Ready or Not…
By Timothy M. Netkovick, Esq. and Daniel C. Carr, Esq.
Paid Family and Medical Leave is on the way in Massachusetts.
In order to implement the new program, the newly created Department of Family and Medical Leave has released drafts of the regulations that will govern this new type of leave. Public listening sessions are now being held to allow members of the public to provide input on the draft regulations.
Although there will undoubtedly be changes to the current draft before they are officially adopted, Massachusetts employers should be aware of the draft regulations so they can start planning for the implementation of Paid Family and Medical Leave now.
All employers will be covered by the new Massachusetts law. Although there are some similarities between the federal Family and Medical Leave Act (FMLA) and the new Massachusetts law, some provisions of the new Paid Family and Medical Leave will require all employers to modify elements of their current practices. For example, if your company already qualifies for federal FMLA, it will also qualify for Massachusetts Paid Family and Medical Leave.
However, you should not assume that your company will automatically be in compliance with the new law just because you already have policies and practices in place to comply with the federal FMLA. You will need to review your policies now because employers required to make contributions must begin doing so on July 1, 2019.
On Jan. 1, 2021, all employees in the Commonwealth will be eligible for Paid Family and Medical Leave. Paid leave will be funded by employee payroll contributions and required contributions from companies with an average of 25 or more employees.
If you are a seasonal business with a fluctuating workforce, how do you know if your company has an average of 25 employees for purposes of this law? The current draft regulations make it clear that the average number of employees is determined by counting the number of full-time, part-time, seasonal, and temporary employees on the payroll during each pay period and then dividing by the number of pay periods. If the resulting average is 25 or greater, your company will need to pay into the Family and Employment Security Trust.
“Although there will undoubtedly be changes to the current draft before they are officially adopted, Massachusetts employers should be aware of the draft regulations so they can start planning for the implementation of Paid Family and Medical Leave now.”
In one major variation from federal FMLA, Massachusetts Paid Family and Medical Leave will be administered by the state, unless an employer applies for an exemption to use a ‘private plan’ to administer the leave themselves or through a third-party vendor. If an employer wants to utilize a private plan, the employer will need to apply, and be granted the exemption, annually.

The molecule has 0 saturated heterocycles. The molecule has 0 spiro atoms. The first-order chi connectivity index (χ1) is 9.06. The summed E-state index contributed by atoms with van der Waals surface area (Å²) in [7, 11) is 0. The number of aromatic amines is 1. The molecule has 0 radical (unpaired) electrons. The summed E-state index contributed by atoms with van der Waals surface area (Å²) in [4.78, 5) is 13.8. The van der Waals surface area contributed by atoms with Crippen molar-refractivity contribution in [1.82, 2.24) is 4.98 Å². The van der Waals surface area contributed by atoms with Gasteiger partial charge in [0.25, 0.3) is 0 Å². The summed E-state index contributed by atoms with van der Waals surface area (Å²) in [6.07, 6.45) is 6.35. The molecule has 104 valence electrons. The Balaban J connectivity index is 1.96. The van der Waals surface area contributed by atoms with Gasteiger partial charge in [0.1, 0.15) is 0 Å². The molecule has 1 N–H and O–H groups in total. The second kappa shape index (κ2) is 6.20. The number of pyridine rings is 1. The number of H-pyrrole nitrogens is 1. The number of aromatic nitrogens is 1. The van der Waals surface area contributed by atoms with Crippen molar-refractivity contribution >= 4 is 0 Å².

At this point, the only requirement for a private plan is that it must provide for the same or greater benefits than the employee would have if the program was being administered by the state. The required logistics of implementing a private plan are unclear. The logistics of implementing a private plan will likely be addressed in the final regulations and advisory opinions as the 2021 start date draws closer.
In addition to paid leave, there are also several other major variations from federal FMLA law. One major variation is the amount of leave available to employees. While federal FMLA allows for a total of 12 total weeks of job-protected leave during a 12-month period regardless of the qualifying reason, the Massachusetts law differentiates between types of leave.
For instance, under the Massachusetts law, employees are allowed up to 20 weeks for an employee’s own serious health condition; up to 12 weeks to care for a family member’s serious health condition; up to 12 weeks for the birth, adoption, or foster-care placement of a child; and up to 26 weeks in order to care for a family member who is a covered service member. While an employee is out on leave, the amount of their benefit is based upon the employee’s individual rate of pay, but with a cap of 64% of the state average weekly wage. This cap will initially be $850 per week.
Employers will need to begin assessing their responsibilities under this program as well as the steps necessary to comply with these requirements. Employers that are required to make contributions to the Family and Employment Security Trust will want to start the process of deciding whether they intend to utilize a private plan, and if so, they should consult with employment counsel as they prepare their plan to insure compliance with the unique provisions of the new Massachusetts law.
Paid Family and Medical Leave will continue to be a hot-button topic for the foreseeable future. It is important for employers to continually monitor the progress of the law as it is being implemented to ensure they will be ready to continue business with minimal disruption on Jan. 1, 2021.
Timothy M. Netkovick, an attorney at Royal, P.C., has more than 15 years of litigation experience, and has successfully tried several cases to verdict. In addition to his trial experience, he has specific experience in handling labor and employment matters before a variety of administrative agencies. He also assists employers with unionized workforces during collective bargaining, at arbitrations, and with respect to employee grievances and unfair labor practice charges; (413) 586-2288; [email protected]
Daniel C. Carr specializes exclusively in management-side labor and employment law at Royal P.C. He has experience handling a number of labor and employment matters in a variety of courts and administrative agencies. He is also a frequent speaker on a number of legal areas such as discrimination law, employee handbook review, investigation strategies, and various employment-law topics; (413) 586-2288; [email protected]